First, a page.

Aug 5, 2022Commercial honeybee colony losses down
The annual honey bee colony survey is out: commercial colony losses were down, but some backyard beekeepers lost more colonies than ever.
Every year, beekeepers expect to replace some of their colonies as they die off from things like introduced parasites, diseases, starvation, or other causes. Since 2007, the nonprofit Bee Informed Partnership (BIP) has been tracking the turnover rate of managed hives in the U.S. in collaboration with the University of Maryland and Auburn University.
The current national Colony Loss Management Survey shows that from April 1, 2021 through April 1, 2022, beekeepers in the U.S. lost an estimated 39% of their honey bee colonies, which was slightly less than the average loss rate of 39.7%. This represents a big improvement over last year, when beekeepers lost an estimated 50.8% of their hives — the highest annual loss on record.
“This year was a pretty average turnover year overall for beekeepers in the U.S.,” said Nathalie Steinhauer, BIP’s science coordinator and a post-doctoral researcher in UMD’s Department of Entomology. “But when you break out the results by type of operation, it’s a different story for commercial beekeepers who had slightly lower than average losses and backyard beekeepers who have had record losses two years in a row.”
Backyard beekeepers (those managing less than 50 colonies) reported a 58.5% turnover rate in 2021-22, which is much higher than their average loss rate of 47.9% and higher than the previous record loss of 56.3% set in 2020-21.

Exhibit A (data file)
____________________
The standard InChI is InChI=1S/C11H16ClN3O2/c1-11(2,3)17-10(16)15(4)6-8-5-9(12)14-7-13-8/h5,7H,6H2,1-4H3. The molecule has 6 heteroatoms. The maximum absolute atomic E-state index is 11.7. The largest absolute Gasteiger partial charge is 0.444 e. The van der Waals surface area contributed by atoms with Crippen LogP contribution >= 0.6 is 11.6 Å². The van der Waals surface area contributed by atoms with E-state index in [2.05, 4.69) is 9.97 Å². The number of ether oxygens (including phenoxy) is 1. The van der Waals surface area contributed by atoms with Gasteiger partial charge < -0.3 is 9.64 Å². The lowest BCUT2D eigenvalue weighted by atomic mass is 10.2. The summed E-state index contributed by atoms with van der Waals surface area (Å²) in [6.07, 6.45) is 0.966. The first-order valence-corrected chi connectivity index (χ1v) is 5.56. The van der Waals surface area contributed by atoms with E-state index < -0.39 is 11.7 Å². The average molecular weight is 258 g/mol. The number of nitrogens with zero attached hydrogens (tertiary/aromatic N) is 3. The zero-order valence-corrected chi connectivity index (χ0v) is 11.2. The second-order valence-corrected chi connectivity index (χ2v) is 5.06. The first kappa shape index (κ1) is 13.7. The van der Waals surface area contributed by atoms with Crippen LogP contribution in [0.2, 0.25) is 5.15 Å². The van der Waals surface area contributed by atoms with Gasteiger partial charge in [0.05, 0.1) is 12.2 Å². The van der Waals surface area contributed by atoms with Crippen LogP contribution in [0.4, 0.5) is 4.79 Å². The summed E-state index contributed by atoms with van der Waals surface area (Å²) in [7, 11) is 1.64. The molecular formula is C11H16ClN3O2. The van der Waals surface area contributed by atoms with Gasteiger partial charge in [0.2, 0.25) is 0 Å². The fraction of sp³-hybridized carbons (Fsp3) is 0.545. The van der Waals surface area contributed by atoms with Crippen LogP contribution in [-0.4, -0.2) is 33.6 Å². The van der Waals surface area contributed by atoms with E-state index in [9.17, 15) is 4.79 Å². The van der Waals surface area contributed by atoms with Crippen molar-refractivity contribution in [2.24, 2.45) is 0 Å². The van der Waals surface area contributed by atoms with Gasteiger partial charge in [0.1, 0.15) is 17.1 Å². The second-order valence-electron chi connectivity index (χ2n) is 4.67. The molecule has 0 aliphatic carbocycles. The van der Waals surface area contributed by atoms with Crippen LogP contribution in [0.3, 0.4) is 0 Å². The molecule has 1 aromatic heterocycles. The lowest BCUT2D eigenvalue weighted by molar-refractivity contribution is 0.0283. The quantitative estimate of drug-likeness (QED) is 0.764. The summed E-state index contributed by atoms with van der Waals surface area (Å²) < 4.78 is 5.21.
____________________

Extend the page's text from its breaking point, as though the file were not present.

The survey did not address the reasons for these record high losses, but it revealed a lot of variability among backyard beekeepers, with some experiencing very high losses compared to others. Researchers can use the survey data to understand more about the bee colonies lost. They could determine, for instance, if the high losses were concentrated in specific regions, which may indicate poor weather or a pathogen outbreak, or whether losses were greatest among less experienced beekeepers, which may reflect the influx of hobbyists during the COVID-19 pandemic.
“We can’t say what contributes to the results for a given year,” said Geoffrey Williams, assistant professor of entomology at Auburn University and co-author of the survey. “But having these long-term data sets through the Colony Loss and Management Survey offers an important record that can reveal trends and help us identify when something important changes. Year over year survey results can help the researchers identify and explore the factors contributing to extreme years as well as long-term trends over time.”
Before the start of the survey in 2007, no rigorous record was kept of the loss rates of colonies, making it difficult to analyze trends or compare historical turnover rates across years.
For more detailed results on the 2021-22 survey, see the preliminary report at https://beeinformed.org.
For more information about the Bee Informed Partnership’s annual national Colony Loss and Management Survey, visit https://beeinformed.org/citizen-science/loss-and-management-survey.
– Kimbra Cutlip, University of Maryland